Let’s look at how this works in practice. Say you’re in the middle of your third draft of chapter three and struggling to incorporate your advisor’s feedback.

Instead of looking at your advisor’s feedback and trying to decide how to incorporate it into the particular section (which can be paralyzing) fast-forward to the conclusion and type out what the conclusion would need to look like to make your argument while incorporating the most significant parts of your advisor’s comments. With your conclusion written out you now know what you’re working towards. Now you can go back to the section you were working on and ask, “What does this section need to do to move my reader from here to the conclusion?” Does it need to set up the next section? Does it need to explain what methods you’re using? Does it need to lay out your claims more clearly? These are much more manageable questions than “How do I make this section work?”

Quite simply, when you know where you’re going to end, you can do a much better job of deciding how to get there.

The last step, as you may have guessed, is writing the introduction to whatever piece you’re working on. Now that you’re laid out what the conclusion looks like and assessed how the various components, be they paragraphs or chapters, lead your reader to your conclusions you can think about writing the introduction.

This is a great time to get feedback on your draft as well. Personally, this often the stage when I would take what I was working on into whatever class I was teaching. I would share with them what I had so far and then ask for the questions. My students, as educated and inquisitive young people, often had great questions like “What does that word mean?” “Why aren’t you talking about X?” “Why are you talking about 1938 instead of 1940?” Essentially, the kind of questions any educated reader new to your topic would need to know. I would then incorporate their feedback into the introduction by, essentially, modifying the conclusion I had already written but reflecting the questions. The general format looks something like this.

Conclusion:

In this chapter/section I have shown that [claim is true]. First, I looked at how X is related to claim and argued Y by way of Z.

You repeat some version of that second sentence for as many claims as you’re talking about. If it’s one section you may have made one big claim and two or three sub claims so you’ll start by talking about how you proved your big claim and then break it down into how you proved your subclaims and end by reiterating that all of that together shows that, yes, you did prove your claim. If you’re concluding a chapter you’re gonna have one big claim, 3-5 subclaims, and about a dozen sub-subclaims. You repeat the same process breaking it down by level.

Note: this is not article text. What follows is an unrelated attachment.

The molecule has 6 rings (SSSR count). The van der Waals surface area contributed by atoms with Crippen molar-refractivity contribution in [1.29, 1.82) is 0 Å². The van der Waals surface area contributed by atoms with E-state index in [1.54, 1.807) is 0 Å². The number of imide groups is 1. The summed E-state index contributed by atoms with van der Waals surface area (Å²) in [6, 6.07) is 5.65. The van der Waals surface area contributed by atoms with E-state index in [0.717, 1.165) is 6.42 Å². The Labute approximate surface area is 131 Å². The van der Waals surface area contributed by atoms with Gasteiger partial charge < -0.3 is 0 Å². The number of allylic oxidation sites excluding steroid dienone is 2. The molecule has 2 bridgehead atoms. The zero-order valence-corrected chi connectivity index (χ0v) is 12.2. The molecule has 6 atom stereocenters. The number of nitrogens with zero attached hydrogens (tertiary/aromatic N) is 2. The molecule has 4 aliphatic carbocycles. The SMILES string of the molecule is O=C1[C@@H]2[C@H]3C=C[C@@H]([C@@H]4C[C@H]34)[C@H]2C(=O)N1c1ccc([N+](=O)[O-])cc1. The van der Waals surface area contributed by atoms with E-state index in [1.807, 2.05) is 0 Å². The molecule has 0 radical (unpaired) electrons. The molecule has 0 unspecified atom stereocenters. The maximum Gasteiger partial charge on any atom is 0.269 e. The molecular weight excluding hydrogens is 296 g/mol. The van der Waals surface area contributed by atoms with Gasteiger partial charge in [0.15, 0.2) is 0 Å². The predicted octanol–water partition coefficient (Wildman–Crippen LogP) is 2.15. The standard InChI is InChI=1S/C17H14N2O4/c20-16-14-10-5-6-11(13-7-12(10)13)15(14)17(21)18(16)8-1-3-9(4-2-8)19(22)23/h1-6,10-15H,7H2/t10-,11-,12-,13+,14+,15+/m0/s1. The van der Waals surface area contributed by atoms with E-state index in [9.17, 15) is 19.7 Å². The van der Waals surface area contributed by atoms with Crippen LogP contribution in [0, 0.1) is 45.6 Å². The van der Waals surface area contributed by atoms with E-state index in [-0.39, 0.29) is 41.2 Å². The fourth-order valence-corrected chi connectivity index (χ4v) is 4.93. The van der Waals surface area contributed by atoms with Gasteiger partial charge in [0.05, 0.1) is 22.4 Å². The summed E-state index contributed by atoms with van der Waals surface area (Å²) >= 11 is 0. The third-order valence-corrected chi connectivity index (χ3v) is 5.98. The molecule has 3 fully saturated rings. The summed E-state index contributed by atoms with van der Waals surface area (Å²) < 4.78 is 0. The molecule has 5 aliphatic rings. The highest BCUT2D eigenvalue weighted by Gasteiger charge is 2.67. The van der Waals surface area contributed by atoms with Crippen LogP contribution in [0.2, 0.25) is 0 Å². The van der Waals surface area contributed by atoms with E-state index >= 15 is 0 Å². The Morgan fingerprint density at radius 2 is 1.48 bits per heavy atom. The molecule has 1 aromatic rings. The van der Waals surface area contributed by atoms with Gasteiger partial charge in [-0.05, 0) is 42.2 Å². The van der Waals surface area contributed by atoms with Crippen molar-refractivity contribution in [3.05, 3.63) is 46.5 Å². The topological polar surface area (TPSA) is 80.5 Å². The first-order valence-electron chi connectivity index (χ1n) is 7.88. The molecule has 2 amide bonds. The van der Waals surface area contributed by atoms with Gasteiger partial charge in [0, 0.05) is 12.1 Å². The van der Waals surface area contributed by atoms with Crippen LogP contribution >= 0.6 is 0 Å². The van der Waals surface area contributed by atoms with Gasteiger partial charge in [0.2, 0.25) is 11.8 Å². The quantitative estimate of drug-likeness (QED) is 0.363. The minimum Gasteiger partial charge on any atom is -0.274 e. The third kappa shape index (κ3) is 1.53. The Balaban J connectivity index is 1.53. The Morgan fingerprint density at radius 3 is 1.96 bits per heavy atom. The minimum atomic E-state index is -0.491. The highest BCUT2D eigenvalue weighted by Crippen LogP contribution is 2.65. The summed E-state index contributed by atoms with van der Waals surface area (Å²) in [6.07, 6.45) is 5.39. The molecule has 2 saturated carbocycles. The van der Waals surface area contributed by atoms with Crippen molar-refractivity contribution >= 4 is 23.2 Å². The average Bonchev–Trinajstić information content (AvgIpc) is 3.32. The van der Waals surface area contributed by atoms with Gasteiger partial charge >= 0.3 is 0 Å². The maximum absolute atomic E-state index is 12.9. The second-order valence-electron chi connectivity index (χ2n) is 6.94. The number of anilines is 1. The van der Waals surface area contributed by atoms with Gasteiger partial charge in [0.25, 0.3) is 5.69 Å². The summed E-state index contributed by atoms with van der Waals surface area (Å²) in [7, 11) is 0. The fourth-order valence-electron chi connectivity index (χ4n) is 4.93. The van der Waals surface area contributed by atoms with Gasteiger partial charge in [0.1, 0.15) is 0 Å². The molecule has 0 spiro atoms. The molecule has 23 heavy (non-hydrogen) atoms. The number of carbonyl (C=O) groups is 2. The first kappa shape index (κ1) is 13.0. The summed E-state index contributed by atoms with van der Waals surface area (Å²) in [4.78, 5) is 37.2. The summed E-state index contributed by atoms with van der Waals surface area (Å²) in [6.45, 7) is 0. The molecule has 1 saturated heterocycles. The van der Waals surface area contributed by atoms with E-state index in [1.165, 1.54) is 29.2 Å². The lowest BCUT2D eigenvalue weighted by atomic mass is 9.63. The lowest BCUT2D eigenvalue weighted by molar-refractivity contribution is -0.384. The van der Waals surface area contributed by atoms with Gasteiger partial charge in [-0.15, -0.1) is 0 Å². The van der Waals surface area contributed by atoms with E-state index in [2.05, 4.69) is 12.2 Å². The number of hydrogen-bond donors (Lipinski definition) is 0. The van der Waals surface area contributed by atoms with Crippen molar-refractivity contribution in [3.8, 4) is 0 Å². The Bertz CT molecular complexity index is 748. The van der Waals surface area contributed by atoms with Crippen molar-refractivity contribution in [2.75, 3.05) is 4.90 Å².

Now, for the introduction, after you get feedback in the form of questions you edit your conclusion to flip it to your introduction like so,

Introduction:

In this chapter/section I will show X. Although, I could focus on elements A to Z about X I have chosen to limit my study to elements D, E, and F as most relevant to my argument for reasons Y and Z. (This could be something like the other elements are already well-covered in the secondary literature or they are outside of your time frame or whatever your reason is). I will begin by looking at D in detail including examples 1, 2, and 3. Once I have shown that D is, in fact, an important element of X I will move on to element E.

And on and on it goes in a similar vein where you are setting your reader’s expectations telling them what you will show, how, and why it’s important while also telling them what you won’t cover and why.

So, my dear friends, if you are feeling stuck in your writing and not sure how to make progress feel free to go in circles. Specifically, start at the end and map out the section/chapter so your reader can get from where you’re writing to the conclusion. When that’s all done, have fun writing the introduction!

Video Recording/Conferencing Tips and Tricks

A Dedication: This post is for my dear friend who gave me some lovely compliments on recorded lecture on virginity and the patriarchal nation-state. She has an important interview coming up soon that’s taking place through zoom and I want the committee who sees her to know what an imitable bada** she is. Originally, I was just gonna share this with Tehmina, but we are both educators and we figures, if one person has the question someone else probably does too, you know? So, this is dedicated to Tehmina, may she shine in zoom, and a gift to all of you who are feeling antsy about being brilliant in front of a camera.